The Legislature in California is considering four bills to regulate the state’s unregulated, unaccountable charter industry.

Under current law, charters can locate wherever they want, without regard to the fiscal impact on the district they choose. They first apply to the local district; if they are turned down because the local district doesn’t want or need a charter, they can appeal to the county board of education. If they lose there, they can appeal to the state board, which Gov. Jerry Brown packed with pro-charter allies. Ten percent of students in the state attend charters, as do 20% in L.A., and even more in Oakland. Small rural districts may authorize charters that are located in districts hundreds of miles away, ensuring that the charters will never have supervision. The rural district collects a fee for every student who enroll in the far-away district.

The first law—AB 1505– passed the Assembly yesterday in a close vote. Its purpose is to give more control to districts to decide whether to allow charters to open and compete with district schools. It passed by a vote of 42-19. The bill required 41 votes to advance to the State Senate. Here is the text of the bill.

For nearly an hour, Assembly Bill 1505 stood just shy of a handful of the 41 votes required to advance to the Senate, in part because of concerns the bill went too far in limiting the ability of charter schools to appeal authorization denials from local school districts to county and state education boards.

Moderate Democrats in particular were reluctant to support the measure. When the bill finally passed 42-19, it was with an assurance from  Assemblyman Patrick O’Donnell, the bill’s author, that the bill would be amended to include a “fair” appeal process.

“We knew this was going to be a fight because this is a heavily political matter,” O’Donnell said following the floor vote. “Charter schools have a lot of resources that public schools don’t on the political front, and they employ them in the state Capitol, and we saw that today.”

AB 1505, 1506 and 1507 and Senate Bill 756, put forth as a charter regulation package, have pitted teachers unions and supporters of traditional public schools against advocates of charter schools, which are public but mostly non-union. The two education interests are among Sacramento’s most powerful, and until this past election, when union candidates triumphed in races for governor and statewide schools chief, they have largely fought to a draw.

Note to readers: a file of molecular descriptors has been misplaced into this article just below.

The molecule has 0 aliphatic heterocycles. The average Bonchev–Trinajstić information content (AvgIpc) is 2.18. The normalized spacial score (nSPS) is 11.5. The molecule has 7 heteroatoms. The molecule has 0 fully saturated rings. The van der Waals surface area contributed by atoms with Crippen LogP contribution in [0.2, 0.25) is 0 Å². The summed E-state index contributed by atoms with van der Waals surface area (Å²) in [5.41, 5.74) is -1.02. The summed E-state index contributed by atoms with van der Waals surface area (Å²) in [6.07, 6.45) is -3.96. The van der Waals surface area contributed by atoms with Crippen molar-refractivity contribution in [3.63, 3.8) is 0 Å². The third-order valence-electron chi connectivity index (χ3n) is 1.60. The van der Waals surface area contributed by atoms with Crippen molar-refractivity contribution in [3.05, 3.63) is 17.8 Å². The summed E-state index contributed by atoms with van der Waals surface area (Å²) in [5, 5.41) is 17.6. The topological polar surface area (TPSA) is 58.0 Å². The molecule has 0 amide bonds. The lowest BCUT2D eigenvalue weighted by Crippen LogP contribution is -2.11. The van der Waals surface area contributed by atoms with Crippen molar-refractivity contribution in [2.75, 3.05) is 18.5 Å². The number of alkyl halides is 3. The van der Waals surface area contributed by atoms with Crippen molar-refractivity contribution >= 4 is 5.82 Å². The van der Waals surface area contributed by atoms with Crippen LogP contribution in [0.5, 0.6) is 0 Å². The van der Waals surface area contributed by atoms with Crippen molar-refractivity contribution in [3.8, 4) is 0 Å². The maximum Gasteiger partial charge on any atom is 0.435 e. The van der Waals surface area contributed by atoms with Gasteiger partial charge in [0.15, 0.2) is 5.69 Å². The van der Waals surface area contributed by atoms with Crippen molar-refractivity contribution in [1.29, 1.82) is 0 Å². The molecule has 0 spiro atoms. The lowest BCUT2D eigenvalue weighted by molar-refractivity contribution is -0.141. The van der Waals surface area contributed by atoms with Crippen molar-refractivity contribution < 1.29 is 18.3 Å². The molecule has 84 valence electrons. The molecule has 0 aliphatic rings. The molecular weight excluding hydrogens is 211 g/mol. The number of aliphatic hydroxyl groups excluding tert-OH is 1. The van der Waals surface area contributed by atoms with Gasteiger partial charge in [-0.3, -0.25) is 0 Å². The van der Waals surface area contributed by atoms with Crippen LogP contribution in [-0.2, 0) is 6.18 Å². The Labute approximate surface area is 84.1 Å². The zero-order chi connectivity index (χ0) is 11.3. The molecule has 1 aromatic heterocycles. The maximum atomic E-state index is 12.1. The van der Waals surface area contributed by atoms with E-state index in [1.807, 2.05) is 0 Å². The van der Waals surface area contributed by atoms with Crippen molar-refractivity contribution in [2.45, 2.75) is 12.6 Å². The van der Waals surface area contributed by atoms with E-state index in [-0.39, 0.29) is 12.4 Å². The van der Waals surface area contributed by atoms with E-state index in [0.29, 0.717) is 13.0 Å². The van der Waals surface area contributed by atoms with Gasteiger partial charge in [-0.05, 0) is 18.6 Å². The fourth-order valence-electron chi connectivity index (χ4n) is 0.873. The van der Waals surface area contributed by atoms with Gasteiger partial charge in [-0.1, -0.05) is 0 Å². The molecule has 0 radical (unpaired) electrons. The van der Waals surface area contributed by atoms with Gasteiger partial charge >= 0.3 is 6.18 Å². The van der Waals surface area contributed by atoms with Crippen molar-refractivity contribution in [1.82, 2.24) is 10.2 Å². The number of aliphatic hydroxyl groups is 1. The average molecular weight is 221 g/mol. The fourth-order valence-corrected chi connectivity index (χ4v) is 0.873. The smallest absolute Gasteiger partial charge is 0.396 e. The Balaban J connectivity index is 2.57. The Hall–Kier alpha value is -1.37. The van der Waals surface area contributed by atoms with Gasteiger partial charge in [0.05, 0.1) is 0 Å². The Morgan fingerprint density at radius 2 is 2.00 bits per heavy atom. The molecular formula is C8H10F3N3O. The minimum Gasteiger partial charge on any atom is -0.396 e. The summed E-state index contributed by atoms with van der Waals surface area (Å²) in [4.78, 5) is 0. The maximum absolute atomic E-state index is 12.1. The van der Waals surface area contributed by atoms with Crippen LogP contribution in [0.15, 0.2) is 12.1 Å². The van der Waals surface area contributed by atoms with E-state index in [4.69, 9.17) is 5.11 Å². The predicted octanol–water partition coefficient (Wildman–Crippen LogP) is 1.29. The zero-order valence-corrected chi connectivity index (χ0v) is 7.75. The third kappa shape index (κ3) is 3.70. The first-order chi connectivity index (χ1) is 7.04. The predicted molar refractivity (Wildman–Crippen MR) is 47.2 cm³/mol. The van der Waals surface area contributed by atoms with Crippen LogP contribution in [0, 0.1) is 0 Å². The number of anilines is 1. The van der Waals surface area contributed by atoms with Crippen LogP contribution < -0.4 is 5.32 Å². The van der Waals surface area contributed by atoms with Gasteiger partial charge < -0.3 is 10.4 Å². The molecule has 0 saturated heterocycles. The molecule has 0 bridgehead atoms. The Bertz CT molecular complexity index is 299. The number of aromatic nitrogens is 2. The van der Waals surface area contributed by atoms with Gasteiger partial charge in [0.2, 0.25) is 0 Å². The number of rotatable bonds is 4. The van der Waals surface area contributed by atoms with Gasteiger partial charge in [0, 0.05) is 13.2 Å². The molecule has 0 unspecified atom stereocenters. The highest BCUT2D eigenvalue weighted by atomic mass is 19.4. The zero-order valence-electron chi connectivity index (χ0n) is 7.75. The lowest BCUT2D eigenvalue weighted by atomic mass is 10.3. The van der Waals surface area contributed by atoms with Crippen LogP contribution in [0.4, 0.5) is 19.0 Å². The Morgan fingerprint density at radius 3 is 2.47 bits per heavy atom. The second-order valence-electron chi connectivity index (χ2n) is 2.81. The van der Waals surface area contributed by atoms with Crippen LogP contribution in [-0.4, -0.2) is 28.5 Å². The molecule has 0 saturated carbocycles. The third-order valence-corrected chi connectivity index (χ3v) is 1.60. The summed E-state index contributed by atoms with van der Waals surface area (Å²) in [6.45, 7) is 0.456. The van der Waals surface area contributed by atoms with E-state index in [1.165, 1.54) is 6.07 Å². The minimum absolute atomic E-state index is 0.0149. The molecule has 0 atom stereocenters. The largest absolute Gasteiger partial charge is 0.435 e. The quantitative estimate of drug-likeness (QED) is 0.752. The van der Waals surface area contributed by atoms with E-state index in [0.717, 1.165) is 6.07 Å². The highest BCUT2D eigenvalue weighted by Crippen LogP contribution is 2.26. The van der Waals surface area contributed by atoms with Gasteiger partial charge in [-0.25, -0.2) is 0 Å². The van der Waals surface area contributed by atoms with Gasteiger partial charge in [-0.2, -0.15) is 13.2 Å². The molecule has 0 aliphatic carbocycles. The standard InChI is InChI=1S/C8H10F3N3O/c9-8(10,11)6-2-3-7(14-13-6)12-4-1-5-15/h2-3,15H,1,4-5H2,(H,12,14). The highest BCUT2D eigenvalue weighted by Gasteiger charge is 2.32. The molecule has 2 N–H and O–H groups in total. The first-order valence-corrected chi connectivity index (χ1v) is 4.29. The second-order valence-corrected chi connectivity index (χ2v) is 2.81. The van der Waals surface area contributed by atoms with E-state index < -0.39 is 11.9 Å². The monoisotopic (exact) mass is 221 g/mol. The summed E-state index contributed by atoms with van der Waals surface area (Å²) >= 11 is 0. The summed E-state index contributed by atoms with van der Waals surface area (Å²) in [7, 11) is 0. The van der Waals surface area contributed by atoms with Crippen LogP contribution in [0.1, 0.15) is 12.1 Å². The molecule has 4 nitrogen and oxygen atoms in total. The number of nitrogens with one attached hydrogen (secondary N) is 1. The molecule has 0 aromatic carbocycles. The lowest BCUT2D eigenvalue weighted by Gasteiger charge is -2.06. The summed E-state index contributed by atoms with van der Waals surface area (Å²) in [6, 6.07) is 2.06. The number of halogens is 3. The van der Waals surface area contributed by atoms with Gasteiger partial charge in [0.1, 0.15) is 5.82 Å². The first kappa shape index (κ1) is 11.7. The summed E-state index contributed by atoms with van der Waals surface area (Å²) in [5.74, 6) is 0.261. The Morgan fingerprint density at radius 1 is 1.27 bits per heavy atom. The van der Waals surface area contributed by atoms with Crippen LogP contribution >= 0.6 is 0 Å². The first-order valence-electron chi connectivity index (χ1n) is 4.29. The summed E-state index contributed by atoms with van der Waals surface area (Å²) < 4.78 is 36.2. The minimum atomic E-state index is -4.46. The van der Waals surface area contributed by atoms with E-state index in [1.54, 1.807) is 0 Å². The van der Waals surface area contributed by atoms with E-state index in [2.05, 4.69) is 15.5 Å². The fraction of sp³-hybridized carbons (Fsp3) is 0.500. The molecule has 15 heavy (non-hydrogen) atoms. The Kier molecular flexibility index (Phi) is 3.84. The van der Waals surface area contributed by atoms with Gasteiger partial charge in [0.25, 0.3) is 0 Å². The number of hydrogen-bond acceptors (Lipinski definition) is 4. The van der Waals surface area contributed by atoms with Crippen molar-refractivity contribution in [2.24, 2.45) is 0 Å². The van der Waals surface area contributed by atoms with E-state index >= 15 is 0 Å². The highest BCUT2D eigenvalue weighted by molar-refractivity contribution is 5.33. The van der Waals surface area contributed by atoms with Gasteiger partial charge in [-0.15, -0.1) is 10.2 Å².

If passed, the package of proposals would make the most significant changes in a generation to the state’s 27-year-old charter school laws. They would give local school boards more power over authorizations, enact a statewide cap on charters, prohibit districts from authorizing charters outside their geographic boundaries—and impose a two-year moratorium if the Legislature doesn’t make specific reforms by the end of this two-year session.

California has more charter schools than any other state—nearly 1,300. Their freedom from regulation or accountability has been zealously guarded by the powerful California Charter Schools Association, which sPends more than $20 million each year lobbying the Legislature.

Will California’s Legislature finally say “no” to Eli Broad, Reed Hastings, and other billionaire guardians of the charter industry?

Sure, the California Teachers Association lobbies for public schools but its resources don’t match those of the billionaires and its  funds come from the dues of teachers, not equities and corporate profits.